One of the final steps in completing an estate plan is to review and revise beneficiary designation forms for retirement accounts and other assets. This article focuses on appropriately naming a beneficiary for a qualified retirement plan.
Often times, the answer to the question: “who should be the beneficiary of my retirement account?” is not simple. For smaller estates with no complicating factors such as minor children, a disabled child or a second marriage, the answer may be as simple as naming the spouse as the primary beneficiary and children as contingent beneficiaries. However, if, for example, you have minor children, it is not advisable to simply name the children because a custodian would have to be appointed by a court to manage the funds while the child is a minor. The custodian would also have to render annual accountings to the court, and the child would be entitled to the account at age 18, which may result in unwise spending (think: fancy car or big parties).
To prevent distribution to a minor child, a trust could be named as the beneficiary of your retirement account. But, the trust should be a qualified “see-through” trust as described further below. If a trust is not desirable, a trustworthy individual may be named as a custodian under the Uniform Transfer to Minors Act. The individual should be listed on the beneficiary designation form “as custodian for [name of minor child] under the Minnesota Uniform Transfers to Minors Act.” By naming an individual as a custodian for the minor child, the need for court appointment of a custodian is eliminated and distribution of the account is not required until the child reaches age 21.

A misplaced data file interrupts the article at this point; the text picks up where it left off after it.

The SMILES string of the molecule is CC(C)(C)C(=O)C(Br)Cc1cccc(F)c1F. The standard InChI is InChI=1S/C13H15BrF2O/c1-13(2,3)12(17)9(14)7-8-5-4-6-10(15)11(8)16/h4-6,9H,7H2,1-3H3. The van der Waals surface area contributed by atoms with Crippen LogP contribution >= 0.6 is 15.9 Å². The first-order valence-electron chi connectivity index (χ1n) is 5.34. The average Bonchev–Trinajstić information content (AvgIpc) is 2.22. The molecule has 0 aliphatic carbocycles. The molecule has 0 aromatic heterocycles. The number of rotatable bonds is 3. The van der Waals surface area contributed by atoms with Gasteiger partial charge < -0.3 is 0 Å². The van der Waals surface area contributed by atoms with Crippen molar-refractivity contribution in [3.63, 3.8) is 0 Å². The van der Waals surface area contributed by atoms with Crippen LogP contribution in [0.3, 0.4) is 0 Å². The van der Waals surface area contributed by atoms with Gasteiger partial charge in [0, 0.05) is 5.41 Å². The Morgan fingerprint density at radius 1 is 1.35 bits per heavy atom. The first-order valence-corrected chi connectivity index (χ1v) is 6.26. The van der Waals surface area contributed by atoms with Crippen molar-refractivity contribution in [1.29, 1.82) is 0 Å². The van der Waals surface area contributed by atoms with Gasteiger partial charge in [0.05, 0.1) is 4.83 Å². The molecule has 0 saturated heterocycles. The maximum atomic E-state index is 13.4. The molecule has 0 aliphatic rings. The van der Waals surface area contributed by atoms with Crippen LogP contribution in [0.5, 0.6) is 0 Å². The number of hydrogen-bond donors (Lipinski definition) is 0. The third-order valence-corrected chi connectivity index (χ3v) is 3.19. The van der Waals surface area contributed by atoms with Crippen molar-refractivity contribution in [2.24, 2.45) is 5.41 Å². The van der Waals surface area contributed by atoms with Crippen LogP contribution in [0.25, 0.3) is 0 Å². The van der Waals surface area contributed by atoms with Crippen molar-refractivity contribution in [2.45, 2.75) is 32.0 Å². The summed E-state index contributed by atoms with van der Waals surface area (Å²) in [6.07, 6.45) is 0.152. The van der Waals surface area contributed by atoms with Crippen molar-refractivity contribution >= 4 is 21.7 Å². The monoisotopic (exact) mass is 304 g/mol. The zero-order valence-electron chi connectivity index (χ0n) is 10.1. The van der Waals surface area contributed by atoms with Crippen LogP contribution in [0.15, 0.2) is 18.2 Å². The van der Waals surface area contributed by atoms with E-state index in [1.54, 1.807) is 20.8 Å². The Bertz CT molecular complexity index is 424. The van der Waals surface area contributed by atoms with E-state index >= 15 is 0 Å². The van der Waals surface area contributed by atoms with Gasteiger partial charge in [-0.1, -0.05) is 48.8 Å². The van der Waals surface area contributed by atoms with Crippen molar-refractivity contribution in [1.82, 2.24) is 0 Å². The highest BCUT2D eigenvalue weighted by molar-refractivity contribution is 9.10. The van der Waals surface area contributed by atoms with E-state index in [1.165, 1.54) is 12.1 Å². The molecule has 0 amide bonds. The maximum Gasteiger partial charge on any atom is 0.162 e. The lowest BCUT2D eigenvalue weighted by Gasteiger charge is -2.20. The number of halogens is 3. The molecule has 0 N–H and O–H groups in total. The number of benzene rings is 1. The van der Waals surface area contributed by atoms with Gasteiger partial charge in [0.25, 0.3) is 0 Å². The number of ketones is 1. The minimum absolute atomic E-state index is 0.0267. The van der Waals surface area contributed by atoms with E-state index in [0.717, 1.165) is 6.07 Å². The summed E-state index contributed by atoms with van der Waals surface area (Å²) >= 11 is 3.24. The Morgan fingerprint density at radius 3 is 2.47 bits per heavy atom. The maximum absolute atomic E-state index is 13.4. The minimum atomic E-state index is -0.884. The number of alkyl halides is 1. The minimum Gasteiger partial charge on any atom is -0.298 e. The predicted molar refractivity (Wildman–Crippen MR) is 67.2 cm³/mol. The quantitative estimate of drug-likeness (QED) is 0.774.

For larger estates over the current Minnesota Estate Tax exemption amount of $1.2 million, there may be estate tax planning reasons to not simply name your spouse as the primary beneficiary directly. For example, if a credit shelter or marital trust will be utilized to reduce estate taxes and no other assets exist to fund such a trust, it may be necessary to name the trust as the beneficiary of a qualified retirement plan. However, as noted below, naming your spouse as the beneficiary is the best and simplest way to preserve the income tax benefits of a retirement account, if at all possible.
The most valuable feature of a qualified retirement plan is that income tax is deferred on compensation contributed to the plan and the investment profits thereon. The contributions and gain grow in the plan tax deferred, which means that you are not just investing your money, but also “Uncle Sam’s share” of your compensation that would otherwise have been subject to income tax in the year earned. The longer assets stay in the retirement account, the longer you get to invest “Uncle Sam’s” share, and the power of compound interest gets to work (hopefully). Therefore, it is important to name appropriate beneficiaries to permit the “stretch out” of payments from retirement benefits over the life of a beneficiary thereby maximizing continued growth in the account.
Basic Minimum Distribution Rules